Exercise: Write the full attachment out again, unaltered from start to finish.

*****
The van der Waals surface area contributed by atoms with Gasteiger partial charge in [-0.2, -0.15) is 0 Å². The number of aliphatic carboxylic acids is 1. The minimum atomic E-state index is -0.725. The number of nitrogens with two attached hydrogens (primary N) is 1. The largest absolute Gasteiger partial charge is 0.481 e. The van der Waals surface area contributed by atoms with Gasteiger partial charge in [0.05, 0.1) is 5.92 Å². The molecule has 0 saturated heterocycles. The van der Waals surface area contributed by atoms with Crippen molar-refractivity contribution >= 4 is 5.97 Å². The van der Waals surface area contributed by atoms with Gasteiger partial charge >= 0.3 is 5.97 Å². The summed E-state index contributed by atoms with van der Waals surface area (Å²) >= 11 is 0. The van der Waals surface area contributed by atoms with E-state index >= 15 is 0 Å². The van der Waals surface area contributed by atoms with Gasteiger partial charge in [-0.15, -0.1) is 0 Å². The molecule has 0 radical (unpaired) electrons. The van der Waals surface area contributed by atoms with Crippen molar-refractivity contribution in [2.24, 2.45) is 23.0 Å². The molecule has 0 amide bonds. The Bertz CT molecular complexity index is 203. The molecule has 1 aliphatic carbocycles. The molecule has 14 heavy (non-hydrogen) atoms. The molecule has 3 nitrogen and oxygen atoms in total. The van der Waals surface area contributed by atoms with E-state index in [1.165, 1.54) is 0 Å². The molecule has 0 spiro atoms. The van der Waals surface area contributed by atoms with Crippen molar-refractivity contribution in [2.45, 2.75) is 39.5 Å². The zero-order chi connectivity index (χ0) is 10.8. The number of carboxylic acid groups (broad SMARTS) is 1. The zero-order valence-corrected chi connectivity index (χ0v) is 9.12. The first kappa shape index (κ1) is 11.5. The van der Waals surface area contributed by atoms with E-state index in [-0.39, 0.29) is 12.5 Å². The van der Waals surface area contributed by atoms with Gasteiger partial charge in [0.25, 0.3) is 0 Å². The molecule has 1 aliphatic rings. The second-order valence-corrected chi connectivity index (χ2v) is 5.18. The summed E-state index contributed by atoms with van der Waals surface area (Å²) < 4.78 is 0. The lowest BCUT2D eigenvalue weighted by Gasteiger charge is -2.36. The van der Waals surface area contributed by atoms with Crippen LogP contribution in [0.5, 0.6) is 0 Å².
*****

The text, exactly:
The van der Waals surface area contributed by atoms with Gasteiger partial charge in [-0.2, -0.15) is 0 Å². The number of aliphatic carboxylic acids is 1. The minimum atomic E-state index is -0.725. The number of nitrogens with two attached hydrogens (primary N) is 1. The largest absolute Gasteiger partial charge is 0.481 e. The van der Waals surface area contributed by atoms with Gasteiger partial charge in [0.05, 0.1) is 5.92 Å². The molecule has 0 saturated heterocycles. The van der Waals surface area contributed by atoms with Crippen molar-refractivity contribution >= 4 is 5.97 Å². The van der Waals surface area contributed by atoms with Gasteiger partial charge >= 0.3 is 5.97 Å². The summed E-state index contributed by atoms with van der Waals surface area (Å²) >= 11 is 0. The van der Waals surface area contributed by atoms with E-state index >= 15 is 0 Å². The van der Waals surface area contributed by atoms with Gasteiger partial charge in [-0.15, -0.1) is 0 Å². The molecule has 0 radical (unpaired) electrons. The van der Waals surface area contributed by atoms with Crippen molar-refractivity contribution in [2.24, 2.45) is 23.0 Å². The molecule has 0 amide bonds. The Bertz CT molecular complexity index is 203. The molecule has 1 aliphatic carbocycles. The molecule has 14 heavy (non-hydrogen) atoms. The molecule has 3 nitrogen and oxygen atoms in total. The van der Waals surface area contributed by atoms with E-state index in [1.165, 1.54) is 0 Å². The molecule has 0 spiro atoms. The van der Waals surface area contributed by atoms with Crippen molar-refractivity contribution in [2.45, 2.75) is 39.5 Å². The zero-order chi connectivity index (χ0) is 10.8. The number of carboxylic acid groups (broad SMARTS) is 1. The zero-order valence-corrected chi connectivity index (χ0v) is 9.12. The first kappa shape index (κ1) is 11.5. The van der Waals surface area contributed by atoms with E-state index in [-0.39, 0.29) is 12.5 Å². The van der Waals surface area contributed by atoms with Gasteiger partial charge in [0.25, 0.3) is 0 Å². The molecule has 1 aliphatic rings. The second-order valence-corrected chi connectivity index (χ2v) is 5.18. The summed E-state index contributed by atoms with van der Waals surface area (Å²) < 4.78 is 0. The lowest BCUT2D eigenvalue weighted by Gasteiger charge is -2.36. The van der Waals surface area contributed by atoms with Crippen LogP contribution in [0.5, 0.6) is 0 Å².